See the Standout Performances of the 9th Berlin Biennale

Performers act out your newsfeed, and visitors are asked to break a sweat.

Nik Kosmas for the 9th Berlin Biennale. Courtesy of bb9
Nik Kosmas for the 9th Berlin Biennale. Courtesy of bb9

Nik Kosmas for the 9th Berlin Biennale. Courtesy of bb9

In case you haven’t heard by now, the theme—and ingeniously catchy slogan—of the DIS-curated, 9th Berlin Biennale (bb9) is “The Present in Drag.” The phrase adorns the exhibition catalog, official map, and banners across the city, alongside photos of grinning stock people. “Drag,” for DIS, means a Biennale where the staff wear TELFAR; where works are displayed in conference rooms and corporate lobbies, and the juice bar is art. But drag is nothing if it isn’t performance, and where bb9 makes the most sense is in its live performances. An extensive program of events set to take place throughout the summer ranges from—and blurs the lines between—ongoing actions, recurring and one-off performances, panel discussions, and an artist-led body training program. Here are some of the highlights:

1. boychild, boychild, and more boychild
Genderfluid performer boychild was the face of bb9’s opening weekend, which began, in true Berlin style, with a performance at a mobbed GHE20G0TH1K party at Ballhaus Berlin on Friday. Painted gold, wearing pretty much nothing but a flashing, LED-lit mouthguard, she had a savage presence, while simultaneously maintaining an insectile control of her body. The next evening, she brought an even more polished version to the Biennale’s floating venue, a sightseeing boat with an environmental installation by artists Korakrit Arunanondchai and Alex Gvojic. She graced the Plexiglas stage, surrounded by rats, e-waste, fresh flowers, and burned Astroturf, followed by an intense musical performance by futuristic producer Yen Tech. What felt like a spectacle was brought back down to earth by the other party boats sailing by. Nonetheless, the performance surely left a trail of smoke-machine fog down the river Spree.

2. Break a sweat with Nik Kosmas
For those that could wake up in time, Saturday morning saw the first of the Open Workout series, led by artist-turned-personal trainer Nik Kosmas. “If you don’t have a regular, at least twice a week training regimen, then you’ll definitely be sore tomorrow,” he prefaced the workout, which activates the sculptural-looking “installation” on a second-floor deck of Akademie der Künste (AdK), that is actually just colorful, functional, foundational gym equipment. The series takes place every Saturday for the duration of the Biennale, guided by rotating instructors who identify to varying degrees with the title “artist.” To be completely clear: this is an actual, sweaty, “please come in sports clothes” training session that takes place inside the Biennale. And the irony of participants who showed up wearing Nike for fashion, while hardly being able to hold a 60-second plank, is not lost. Downstairs in the same building, Debora Delmar Corp.’s juice bar installation, MINT, quenches the post-workout thirst, while making complex and contradictory comments on consumerist wellness trends.

3. Ei Arakawa lip-synchs Seth Price
Even what can be described on paper as the Biennale’s only “traditional” theatrical performance, is far from it. Artist Ei Arakawa, whose practice deals with re-contextualizations, adapted a 2008 text by Seth Price into How to DISappear in America: The Musicala lip-synced, intentionally half-assed extravaganza, offering various options of how to disappear from modern life, from hiding in the woods, joining the circus, to becoming a neon-haired raver. The performance, which features a talking set in the form of an LED-lit email logo as a main character, spills over into the exhibition spaces and, like Jon Rafman’s Oculus Rift installation, implicates the immediate surroundings of Pariser Platz. Opening the large glass walls/windows of AdK at the end of the show, the set continues to speak, its deep voice adding to the touristic cacophony outside.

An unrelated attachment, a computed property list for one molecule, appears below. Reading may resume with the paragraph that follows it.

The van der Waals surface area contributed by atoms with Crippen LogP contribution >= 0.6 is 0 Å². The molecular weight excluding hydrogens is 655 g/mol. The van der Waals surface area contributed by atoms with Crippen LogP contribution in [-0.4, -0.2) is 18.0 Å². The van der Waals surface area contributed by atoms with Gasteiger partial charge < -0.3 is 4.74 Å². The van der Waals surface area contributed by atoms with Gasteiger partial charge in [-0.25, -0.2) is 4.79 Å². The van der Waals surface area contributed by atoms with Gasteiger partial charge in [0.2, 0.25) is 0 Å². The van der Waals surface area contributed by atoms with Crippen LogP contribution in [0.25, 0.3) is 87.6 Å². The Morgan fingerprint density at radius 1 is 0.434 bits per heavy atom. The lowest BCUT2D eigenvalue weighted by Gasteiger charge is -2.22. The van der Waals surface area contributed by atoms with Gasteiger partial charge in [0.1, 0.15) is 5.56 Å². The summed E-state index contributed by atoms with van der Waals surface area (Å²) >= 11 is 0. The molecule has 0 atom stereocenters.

4. Alexandra Pirici renders newsfeeds corporeal
Over at Kunst-Werke, Alexandra Pirici’s ongoing action Signals quietly goes on for a few hours six days a week, in a pitch-black room. Hidden behind double doors are performers wearing reflective beads dotted on their faces and bodies, allowing them to create collaborative constellations with their physical selves, a different action every few minutes. The prompts for each short action, which range from “Arch of Triumph in 2000-year-old city of Palmyra destroyed by daesh” to “Coca-Cola Commercial,” are drawn from content-ranking newsfeed algorithms. On the bb9 website, users can influence which actions will be performed. This is the Biennale of buzzwords, and here, ones like “trending topics,” “content,” and “influencers” come to mind. But these robotic terms are returned to a sensual, human level when acted out using nothing but movement and voice.

Plan your summer wisely
Interacting with bb9 is the key to understand its curatorial motivations, and the rest of the summer’s programming is sure to illuminate the “present in drag” theme even further. Besides the aforementioned, noteworthy events are a Google Roast with roastmaster Casey Jane Ellison, and a weekly Boat Rage departing from Märkisches Ufer, featuring a roster of performances by artists and musicians, like Emily Segal’s performance of a work-in-progress novel on #branding followed by music by disruptive producers ANGEL-HO and WHY BE. Booking your EasyJet flight and AirBnB room ASAP is highly recommended.

Follow Artnet News on Facebook:

Want to stay ahead of the art world? Subscribe to our newsletter to get the breaking news, eye-opening interviews, and incisive critical takes that drive the conversation forward.
Article topics